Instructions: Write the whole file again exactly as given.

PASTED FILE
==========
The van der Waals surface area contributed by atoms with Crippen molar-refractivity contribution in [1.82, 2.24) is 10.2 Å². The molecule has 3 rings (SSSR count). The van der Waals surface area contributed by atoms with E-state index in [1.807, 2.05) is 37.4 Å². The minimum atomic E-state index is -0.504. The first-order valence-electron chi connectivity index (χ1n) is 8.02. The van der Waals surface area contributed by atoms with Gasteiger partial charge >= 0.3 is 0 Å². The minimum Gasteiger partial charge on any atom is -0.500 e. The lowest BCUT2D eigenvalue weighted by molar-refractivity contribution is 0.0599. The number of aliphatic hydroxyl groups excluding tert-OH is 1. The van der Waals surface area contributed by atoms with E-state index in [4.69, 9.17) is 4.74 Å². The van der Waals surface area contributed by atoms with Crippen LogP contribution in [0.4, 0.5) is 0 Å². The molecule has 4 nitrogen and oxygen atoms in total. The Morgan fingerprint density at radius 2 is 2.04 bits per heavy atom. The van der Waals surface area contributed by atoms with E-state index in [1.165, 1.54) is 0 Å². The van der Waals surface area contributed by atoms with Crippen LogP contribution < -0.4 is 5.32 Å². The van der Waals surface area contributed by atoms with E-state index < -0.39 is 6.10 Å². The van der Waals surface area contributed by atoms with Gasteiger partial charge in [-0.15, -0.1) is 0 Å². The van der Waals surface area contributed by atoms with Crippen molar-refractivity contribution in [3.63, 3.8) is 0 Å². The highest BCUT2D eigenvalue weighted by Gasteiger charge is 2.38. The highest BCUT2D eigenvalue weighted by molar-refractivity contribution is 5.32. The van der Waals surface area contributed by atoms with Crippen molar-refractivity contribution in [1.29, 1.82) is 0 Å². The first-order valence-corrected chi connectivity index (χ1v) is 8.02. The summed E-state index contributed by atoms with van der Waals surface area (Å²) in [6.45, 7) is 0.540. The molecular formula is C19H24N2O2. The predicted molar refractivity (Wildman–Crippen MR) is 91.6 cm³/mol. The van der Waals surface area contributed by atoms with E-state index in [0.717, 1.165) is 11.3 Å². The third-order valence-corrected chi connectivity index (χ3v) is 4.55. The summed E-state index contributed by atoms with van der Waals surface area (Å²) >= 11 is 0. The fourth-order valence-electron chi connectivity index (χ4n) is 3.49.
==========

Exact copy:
The van der Waals surface area contributed by atoms with Crippen molar-refractivity contribution in [1.82, 2.24) is 10.2 Å². The molecule has 3 rings (SSSR count). The van der Waals surface area contributed by atoms with E-state index in [1.807, 2.05) is 37.4 Å². The minimum atomic E-state index is -0.504. The first-order valence-electron chi connectivity index (χ1n) is 8.02. The van der Waals surface area contributed by atoms with Gasteiger partial charge >= 0.3 is 0 Å². The minimum Gasteiger partial charge on any atom is -0.500 e. The lowest BCUT2D eigenvalue weighted by molar-refractivity contribution is 0.0599. The number of aliphatic hydroxyl groups excluding tert-OH is 1. The van der Waals surface area contributed by atoms with E-state index in [4.69, 9.17) is 4.74 Å². The van der Waals surface area contributed by atoms with Crippen LogP contribution in [0.4, 0.5) is 0 Å². The molecule has 4 nitrogen and oxygen atoms in total. The Morgan fingerprint density at radius 2 is 2.04 bits per heavy atom. The van der Waals surface area contributed by atoms with E-state index in [1.165, 1.54) is 0 Å². The van der Waals surface area contributed by atoms with Crippen LogP contribution < -0.4 is 5.32 Å². The van der Waals surface area contributed by atoms with E-state index < -0.39 is 6.10 Å². The van der Waals surface area contributed by atoms with Gasteiger partial charge in [-0.15, -0.1) is 0 Å². The van der Waals surface area contributed by atoms with Crippen molar-refractivity contribution in [3.63, 3.8) is 0 Å². The highest BCUT2D eigenvalue weighted by Gasteiger charge is 2.38. The highest BCUT2D eigenvalue weighted by molar-refractivity contribution is 5.32. The van der Waals surface area contributed by atoms with Crippen molar-refractivity contribution in [1.29, 1.82) is 0 Å². The first-order valence-corrected chi connectivity index (χ1v) is 8.02. The summed E-state index contributed by atoms with van der Waals surface area (Å²) in [6.45, 7) is 0.540. The molecular formula is C19H24N2O2. The predicted molar refractivity (Wildman–Crippen MR) is 91.6 cm³/mol. The van der Waals surface area contributed by atoms with E-state index in [0.717, 1.165) is 11.3 Å². The third-order valence-corrected chi connectivity index (χ3v) is 4.55. The summed E-state index contributed by atoms with van der Waals surface area (Å²) >= 11 is 0. The fourth-order valence-electron chi connectivity index (χ4n) is 3.49.